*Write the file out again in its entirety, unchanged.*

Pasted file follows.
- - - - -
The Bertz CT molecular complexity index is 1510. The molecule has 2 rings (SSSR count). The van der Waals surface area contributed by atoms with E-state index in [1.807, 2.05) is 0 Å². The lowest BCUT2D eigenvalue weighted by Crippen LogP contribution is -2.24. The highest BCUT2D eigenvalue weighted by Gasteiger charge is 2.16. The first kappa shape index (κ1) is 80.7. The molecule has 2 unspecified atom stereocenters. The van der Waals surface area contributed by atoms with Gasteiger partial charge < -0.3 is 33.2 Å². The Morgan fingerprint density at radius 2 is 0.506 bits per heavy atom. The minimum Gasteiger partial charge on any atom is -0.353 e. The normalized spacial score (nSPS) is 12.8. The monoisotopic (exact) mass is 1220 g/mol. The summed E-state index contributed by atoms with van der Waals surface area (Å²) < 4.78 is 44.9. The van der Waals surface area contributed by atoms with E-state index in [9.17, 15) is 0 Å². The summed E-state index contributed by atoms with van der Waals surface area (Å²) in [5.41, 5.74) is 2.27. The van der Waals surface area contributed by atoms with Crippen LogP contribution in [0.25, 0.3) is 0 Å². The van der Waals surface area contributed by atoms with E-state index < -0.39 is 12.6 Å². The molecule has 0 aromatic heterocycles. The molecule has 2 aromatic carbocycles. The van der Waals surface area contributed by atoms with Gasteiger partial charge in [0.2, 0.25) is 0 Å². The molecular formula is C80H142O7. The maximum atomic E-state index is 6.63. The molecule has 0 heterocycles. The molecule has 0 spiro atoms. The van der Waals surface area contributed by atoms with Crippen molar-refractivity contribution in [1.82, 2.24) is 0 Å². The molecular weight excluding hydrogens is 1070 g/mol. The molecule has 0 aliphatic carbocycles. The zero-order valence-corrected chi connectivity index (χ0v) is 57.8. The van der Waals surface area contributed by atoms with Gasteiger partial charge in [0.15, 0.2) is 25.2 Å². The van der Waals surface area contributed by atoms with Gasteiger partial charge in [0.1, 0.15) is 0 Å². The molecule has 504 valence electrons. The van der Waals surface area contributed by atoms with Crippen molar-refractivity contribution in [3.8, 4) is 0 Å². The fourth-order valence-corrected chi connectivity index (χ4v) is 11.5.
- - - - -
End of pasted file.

The Bertz CT molecular complexity index is 1510. The molecule has 2 rings (SSSR count). The van der Waals surface area contributed by atoms with E-state index in [1.807, 2.05) is 0 Å². The lowest BCUT2D eigenvalue weighted by Crippen LogP contribution is -2.24. The highest BCUT2D eigenvalue weighted by Gasteiger charge is 2.16. The first kappa shape index (κ1) is 80.7. The molecule has 2 unspecified atom stereocenters. The van der Waals surface area contributed by atoms with Gasteiger partial charge < -0.3 is 33.2 Å². The Morgan fingerprint density at radius 2 is 0.506 bits per heavy atom. The minimum Gasteiger partial charge on any atom is -0.353 e. The normalized spacial score (nSPS) is 12.8. The monoisotopic (exact) mass is 1220 g/mol. The summed E-state index contributed by atoms with van der Waals surface area (Å²) < 4.78 is 44.9. The van der Waals surface area contributed by atoms with E-state index in [9.17, 15) is 0 Å². The summed E-state index contributed by atoms with van der Waals surface area (Å²) in [5.41, 5.74) is 2.27. The van der Waals surface area contributed by atoms with Crippen LogP contribution in [0.25, 0.3) is 0 Å². The van der Waals surface area contributed by atoms with E-state index < -0.39 is 12.6 Å². The molecule has 0 aromatic heterocycles. The molecule has 2 aromatic carbocycles. The van der Waals surface area contributed by atoms with Gasteiger partial charge in [0.2, 0.25) is 0 Å². The molecular formula is C80H142O7. The maximum atomic E-state index is 6.63. The molecule has 0 heterocycles. The molecule has 0 spiro atoms. The van der Waals surface area contributed by atoms with Crippen molar-refractivity contribution in [1.82, 2.24) is 0 Å². The molecular weight excluding hydrogens is 1070 g/mol. The molecule has 0 aliphatic carbocycles. The zero-order valence-corrected chi connectivity index (χ0v) is 57.8. The van der Waals surface area contributed by atoms with Gasteiger partial charge in [0.15, 0.2) is 25.2 Å². The van der Waals surface area contributed by atoms with Gasteiger partial charge in [0.1, 0.15) is 0 Å². The molecule has 504 valence electrons. The van der Waals surface area contributed by atoms with Crippen molar-refractivity contribution in [3.8, 4) is 0 Å². The fourth-order valence-corrected chi connectivity index (χ4v) is 11.5.